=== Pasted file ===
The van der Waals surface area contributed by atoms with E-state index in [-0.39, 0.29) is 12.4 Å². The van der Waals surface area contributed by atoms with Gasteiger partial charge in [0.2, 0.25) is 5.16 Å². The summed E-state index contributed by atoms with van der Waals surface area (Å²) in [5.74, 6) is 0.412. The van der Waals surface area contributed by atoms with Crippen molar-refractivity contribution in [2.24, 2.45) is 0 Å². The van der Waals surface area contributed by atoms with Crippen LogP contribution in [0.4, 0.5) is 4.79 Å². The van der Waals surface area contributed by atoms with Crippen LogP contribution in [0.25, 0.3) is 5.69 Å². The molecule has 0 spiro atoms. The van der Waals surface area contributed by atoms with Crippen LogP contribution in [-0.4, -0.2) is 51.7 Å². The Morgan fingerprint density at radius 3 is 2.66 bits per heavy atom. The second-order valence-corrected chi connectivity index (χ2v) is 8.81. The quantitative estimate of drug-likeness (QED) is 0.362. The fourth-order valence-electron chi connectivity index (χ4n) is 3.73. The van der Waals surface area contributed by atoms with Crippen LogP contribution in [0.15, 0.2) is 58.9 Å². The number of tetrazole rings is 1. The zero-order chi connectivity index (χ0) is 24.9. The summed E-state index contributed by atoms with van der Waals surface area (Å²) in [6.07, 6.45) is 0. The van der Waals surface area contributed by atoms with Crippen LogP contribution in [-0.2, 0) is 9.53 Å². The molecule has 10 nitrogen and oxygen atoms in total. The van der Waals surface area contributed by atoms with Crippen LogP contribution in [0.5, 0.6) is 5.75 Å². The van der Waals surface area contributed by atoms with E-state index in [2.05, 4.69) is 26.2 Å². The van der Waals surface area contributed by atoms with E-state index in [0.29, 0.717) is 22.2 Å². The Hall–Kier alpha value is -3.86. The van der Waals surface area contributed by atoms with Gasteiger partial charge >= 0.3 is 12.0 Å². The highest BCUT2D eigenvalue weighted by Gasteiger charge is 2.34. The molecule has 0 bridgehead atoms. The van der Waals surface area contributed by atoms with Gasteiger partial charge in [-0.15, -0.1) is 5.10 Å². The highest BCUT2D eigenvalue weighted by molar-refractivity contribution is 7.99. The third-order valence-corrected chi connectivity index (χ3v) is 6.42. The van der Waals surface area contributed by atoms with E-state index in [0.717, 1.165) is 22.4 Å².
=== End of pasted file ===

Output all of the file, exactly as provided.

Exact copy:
The van der Waals surface area contributed by atoms with E-state index in [-0.39, 0.29) is 12.4 Å². The van der Waals surface area contributed by atoms with Gasteiger partial charge in [0.2, 0.25) is 5.16 Å². The summed E-state index contributed by atoms with van der Waals surface area (Å²) in [5.74, 6) is 0.412. The van der Waals surface area contributed by atoms with Crippen molar-refractivity contribution in [2.24, 2.45) is 0 Å². The van der Waals surface area contributed by atoms with Crippen LogP contribution in [0.4, 0.5) is 4.79 Å². The van der Waals surface area contributed by atoms with Crippen LogP contribution in [0.25, 0.3) is 5.69 Å². The molecule has 0 spiro atoms. The van der Waals surface area contributed by atoms with Crippen LogP contribution in [-0.4, -0.2) is 51.7 Å². The Morgan fingerprint density at radius 3 is 2.66 bits per heavy atom. The second-order valence-corrected chi connectivity index (χ2v) is 8.81. The quantitative estimate of drug-likeness (QED) is 0.362. The fourth-order valence-electron chi connectivity index (χ4n) is 3.73. The van der Waals surface area contributed by atoms with Crippen LogP contribution in [0.15, 0.2) is 58.9 Å². The number of tetrazole rings is 1. The zero-order chi connectivity index (χ0) is 24.9. The summed E-state index contributed by atoms with van der Waals surface area (Å²) in [6.07, 6.45) is 0. The van der Waals surface area contributed by atoms with Crippen LogP contribution in [-0.2, 0) is 9.53 Å². The molecule has 10 nitrogen and oxygen atoms in total. The van der Waals surface area contributed by atoms with Crippen LogP contribution in [0.5, 0.6) is 5.75 Å². The van der Waals surface area contributed by atoms with E-state index in [2.05, 4.69) is 26.2 Å². The van der Waals surface area contributed by atoms with E-state index in [0.29, 0.717) is 22.2 Å². The Hall–Kier alpha value is -3.86. The van der Waals surface area contributed by atoms with Gasteiger partial charge >= 0.3 is 12.0 Å². The highest BCUT2D eigenvalue weighted by Gasteiger charge is 2.34. The molecule has 0 bridgehead atoms. The van der Waals surface area contributed by atoms with Gasteiger partial charge in [-0.15, -0.1) is 5.10 Å². The highest BCUT2D eigenvalue weighted by molar-refractivity contribution is 7.99. The third-order valence-corrected chi connectivity index (χ3v) is 6.42. The van der Waals surface area contributed by atoms with E-state index in [0.717, 1.165) is 22.4 Å².